The month of December is well underway and there have already been some impressive snow accumulations for the month in such places as the Upper Midwest, western US and, most recently, in a large swath from Texas to North Carolina/Virginia with the very latest major winter storm. As it turned out, the month of November ended up with the most snowfall ever recorded in North America during the satellite era which goes back to the 1960’s. Unusual cold for the month from Mexico-to-US-to-Canada contributed to this snowfall record in North America. The November snowfall extent in the Northern Hemisphere was the third highest ever recorded in the satellite era and continues an upward trend in recent years.
November’s average snow cover across North America was an estimated 5.24 million square miles, topping the previous November record of 5.11 million square miles set in 2014, according to data from the Rutgers University Global Snow Lab (GSL) dating all the way back to 1966. The US experienced cold and stormy weather and this resulted in some of the earliest snowfalls ever recorded in such places as Houston, Texas and Monroe, Louisiana. A major storm that impacted much of the I-95 corridor at mid-month resulted in New York City’s (Central Park) heaviest November calendar-day snow in 136 years and the earliest ever for a reading of 6 inches or more (6.4”) as well as a pair of days that failed to get above freezing (Thanksgiving Day and Black Friday). In addition, the 8.1 inches recorded in Allentown, Pennsylvania (Allentown Lehigh Valley Airport) was the heaviest November snowfall there since records began in 1944 (source EPAWA, twitter). The 1.4 inches of snow recorded at Reagan National Airport (DCA) in Washington, D.C. at mid-month was their first measurable November snow accumulation since 1996.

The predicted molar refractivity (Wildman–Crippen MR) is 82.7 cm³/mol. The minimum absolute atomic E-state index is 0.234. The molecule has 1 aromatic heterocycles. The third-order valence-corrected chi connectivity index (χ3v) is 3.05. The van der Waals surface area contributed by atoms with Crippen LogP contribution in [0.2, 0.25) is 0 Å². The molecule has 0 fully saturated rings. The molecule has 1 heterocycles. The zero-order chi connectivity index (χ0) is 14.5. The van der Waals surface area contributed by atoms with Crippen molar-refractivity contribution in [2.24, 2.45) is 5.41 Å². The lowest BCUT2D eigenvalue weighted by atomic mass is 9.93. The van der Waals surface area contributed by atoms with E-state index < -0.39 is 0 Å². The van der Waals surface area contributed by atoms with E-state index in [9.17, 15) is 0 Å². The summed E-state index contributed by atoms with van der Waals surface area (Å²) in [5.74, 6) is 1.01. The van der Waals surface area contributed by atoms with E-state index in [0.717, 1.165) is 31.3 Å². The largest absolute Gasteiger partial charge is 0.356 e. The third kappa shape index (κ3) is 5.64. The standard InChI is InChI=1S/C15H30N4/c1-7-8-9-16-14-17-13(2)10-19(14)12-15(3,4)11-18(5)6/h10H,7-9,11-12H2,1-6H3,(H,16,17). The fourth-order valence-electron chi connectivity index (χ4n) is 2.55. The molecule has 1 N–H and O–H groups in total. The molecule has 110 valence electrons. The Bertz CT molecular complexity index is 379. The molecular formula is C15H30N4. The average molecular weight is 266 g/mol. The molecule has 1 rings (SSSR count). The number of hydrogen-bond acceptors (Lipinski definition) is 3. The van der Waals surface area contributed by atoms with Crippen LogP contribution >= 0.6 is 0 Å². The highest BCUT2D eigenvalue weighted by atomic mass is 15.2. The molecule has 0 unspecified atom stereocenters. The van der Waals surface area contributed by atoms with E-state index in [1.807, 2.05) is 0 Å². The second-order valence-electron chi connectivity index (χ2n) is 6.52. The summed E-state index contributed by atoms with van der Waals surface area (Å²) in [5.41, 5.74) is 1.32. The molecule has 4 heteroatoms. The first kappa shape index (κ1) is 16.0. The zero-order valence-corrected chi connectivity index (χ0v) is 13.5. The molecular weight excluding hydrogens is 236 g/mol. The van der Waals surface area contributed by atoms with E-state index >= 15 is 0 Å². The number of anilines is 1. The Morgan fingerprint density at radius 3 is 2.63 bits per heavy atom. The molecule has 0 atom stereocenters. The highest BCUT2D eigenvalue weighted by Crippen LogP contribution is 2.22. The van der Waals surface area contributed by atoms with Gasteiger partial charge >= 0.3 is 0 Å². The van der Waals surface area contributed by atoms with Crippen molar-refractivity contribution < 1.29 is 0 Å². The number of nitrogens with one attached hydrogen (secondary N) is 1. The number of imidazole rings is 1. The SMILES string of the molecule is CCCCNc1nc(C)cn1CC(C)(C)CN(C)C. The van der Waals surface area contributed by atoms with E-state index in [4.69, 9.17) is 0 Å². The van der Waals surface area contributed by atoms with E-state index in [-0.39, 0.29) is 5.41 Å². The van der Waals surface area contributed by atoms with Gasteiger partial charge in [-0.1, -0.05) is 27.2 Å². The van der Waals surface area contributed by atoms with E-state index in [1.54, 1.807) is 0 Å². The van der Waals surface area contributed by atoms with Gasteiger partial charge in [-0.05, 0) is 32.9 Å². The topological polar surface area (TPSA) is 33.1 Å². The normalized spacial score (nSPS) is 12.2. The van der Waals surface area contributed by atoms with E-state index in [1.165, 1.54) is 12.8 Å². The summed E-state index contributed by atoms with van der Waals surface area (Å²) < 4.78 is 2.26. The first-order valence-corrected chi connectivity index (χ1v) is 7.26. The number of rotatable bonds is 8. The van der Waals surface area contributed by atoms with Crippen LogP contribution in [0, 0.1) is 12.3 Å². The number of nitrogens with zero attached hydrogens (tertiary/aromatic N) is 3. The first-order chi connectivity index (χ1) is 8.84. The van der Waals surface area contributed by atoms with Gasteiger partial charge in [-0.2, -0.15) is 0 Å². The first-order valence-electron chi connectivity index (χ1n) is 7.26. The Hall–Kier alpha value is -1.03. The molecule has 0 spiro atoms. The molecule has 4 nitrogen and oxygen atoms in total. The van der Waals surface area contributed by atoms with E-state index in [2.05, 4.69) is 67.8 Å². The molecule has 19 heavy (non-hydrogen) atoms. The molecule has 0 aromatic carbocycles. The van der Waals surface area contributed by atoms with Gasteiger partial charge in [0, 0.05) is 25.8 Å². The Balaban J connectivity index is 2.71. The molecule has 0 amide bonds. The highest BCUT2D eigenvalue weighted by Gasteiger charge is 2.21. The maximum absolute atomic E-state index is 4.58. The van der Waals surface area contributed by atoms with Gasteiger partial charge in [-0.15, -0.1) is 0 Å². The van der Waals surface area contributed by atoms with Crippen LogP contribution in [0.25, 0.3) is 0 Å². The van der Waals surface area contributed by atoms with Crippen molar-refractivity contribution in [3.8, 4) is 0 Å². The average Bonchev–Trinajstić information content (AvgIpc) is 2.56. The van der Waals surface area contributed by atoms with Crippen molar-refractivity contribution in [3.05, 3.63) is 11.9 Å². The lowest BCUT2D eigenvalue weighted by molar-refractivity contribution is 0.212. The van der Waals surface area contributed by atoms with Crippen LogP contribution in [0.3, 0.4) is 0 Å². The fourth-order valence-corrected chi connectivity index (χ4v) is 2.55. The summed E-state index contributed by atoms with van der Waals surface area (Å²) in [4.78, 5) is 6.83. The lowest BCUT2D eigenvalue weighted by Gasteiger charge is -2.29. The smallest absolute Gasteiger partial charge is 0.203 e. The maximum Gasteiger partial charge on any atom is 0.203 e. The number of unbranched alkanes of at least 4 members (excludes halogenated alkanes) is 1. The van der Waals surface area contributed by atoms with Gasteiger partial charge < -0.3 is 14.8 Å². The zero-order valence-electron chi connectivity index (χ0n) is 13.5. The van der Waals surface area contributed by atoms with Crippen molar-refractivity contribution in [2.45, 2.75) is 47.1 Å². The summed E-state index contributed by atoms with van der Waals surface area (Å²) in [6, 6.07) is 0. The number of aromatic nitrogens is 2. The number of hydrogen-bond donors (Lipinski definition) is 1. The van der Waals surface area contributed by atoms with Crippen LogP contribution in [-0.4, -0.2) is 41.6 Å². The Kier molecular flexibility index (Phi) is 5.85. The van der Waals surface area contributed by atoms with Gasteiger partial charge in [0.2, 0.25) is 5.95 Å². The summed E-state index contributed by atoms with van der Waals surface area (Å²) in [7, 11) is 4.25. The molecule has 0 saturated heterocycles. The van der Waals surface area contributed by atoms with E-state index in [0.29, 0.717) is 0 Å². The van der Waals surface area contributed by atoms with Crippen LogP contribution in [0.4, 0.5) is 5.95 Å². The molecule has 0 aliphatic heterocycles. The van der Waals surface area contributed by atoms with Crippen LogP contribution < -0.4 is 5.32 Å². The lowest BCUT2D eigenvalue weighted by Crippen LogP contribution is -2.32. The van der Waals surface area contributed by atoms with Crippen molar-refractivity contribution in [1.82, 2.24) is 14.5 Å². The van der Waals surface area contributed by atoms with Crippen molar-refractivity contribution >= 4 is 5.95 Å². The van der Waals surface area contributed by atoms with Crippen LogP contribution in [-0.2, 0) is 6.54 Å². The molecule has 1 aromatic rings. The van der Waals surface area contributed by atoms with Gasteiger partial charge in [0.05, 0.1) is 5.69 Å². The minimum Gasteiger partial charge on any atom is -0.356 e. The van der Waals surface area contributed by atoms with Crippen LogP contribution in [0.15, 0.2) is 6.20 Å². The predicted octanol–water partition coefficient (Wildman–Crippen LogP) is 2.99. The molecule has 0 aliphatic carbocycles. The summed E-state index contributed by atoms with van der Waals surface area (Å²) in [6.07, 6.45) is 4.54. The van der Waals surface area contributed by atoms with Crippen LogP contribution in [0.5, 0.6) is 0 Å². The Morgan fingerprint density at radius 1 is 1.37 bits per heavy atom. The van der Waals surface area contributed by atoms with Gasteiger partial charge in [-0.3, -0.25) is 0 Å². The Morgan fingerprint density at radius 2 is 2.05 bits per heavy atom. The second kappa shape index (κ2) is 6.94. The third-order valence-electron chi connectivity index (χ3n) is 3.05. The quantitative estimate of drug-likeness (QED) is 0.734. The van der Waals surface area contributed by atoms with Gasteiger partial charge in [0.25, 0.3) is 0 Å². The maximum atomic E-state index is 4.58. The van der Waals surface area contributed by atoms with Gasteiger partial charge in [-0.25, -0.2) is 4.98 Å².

The last weekend of November featured a major snowstorm that pummeled the region from the central Plains to the Great Lakes and Chicago’s O’Hare Airport got off to its snowiest start to a winter season since the 1950’s with a foot of snow. In a typical year, it takes until the second week of January for O’Hare to receive that amount (according to weather.com). New England got hit very hard in late November with, for example, more than 19 inches recorded at Burlington, Vermont. Snow even returned to the state of California during the second half of November after an extensive dry spell ended with the onslaught of storms that moved in from the Pacific Ocean. Many spots in the Sierra Nevada Mountains ended up with 2 or 3 feet of snow in a late month storm that also produced heavy rainfall in coastal sections.
In terms of cold, virtually all of the US and Canada experienced colder-than-normal conditions in November with the state of California and the western part of Canada the only exceptions. In fact, it was the 27th coldest November in the US going back to the late 1800’s according to NOAA. There were 2-meter temperature departures as much as 5 or 6 degrees (Celsius) below normal in a large swath from central Canada to the central US during this abnormally cold month. While Greenland was generally above normal in term of overall monthly temperatures during November, its snowfall was in the “normal” range when compared to the 1981-2010 base period.
Meteorologist Paul Dorian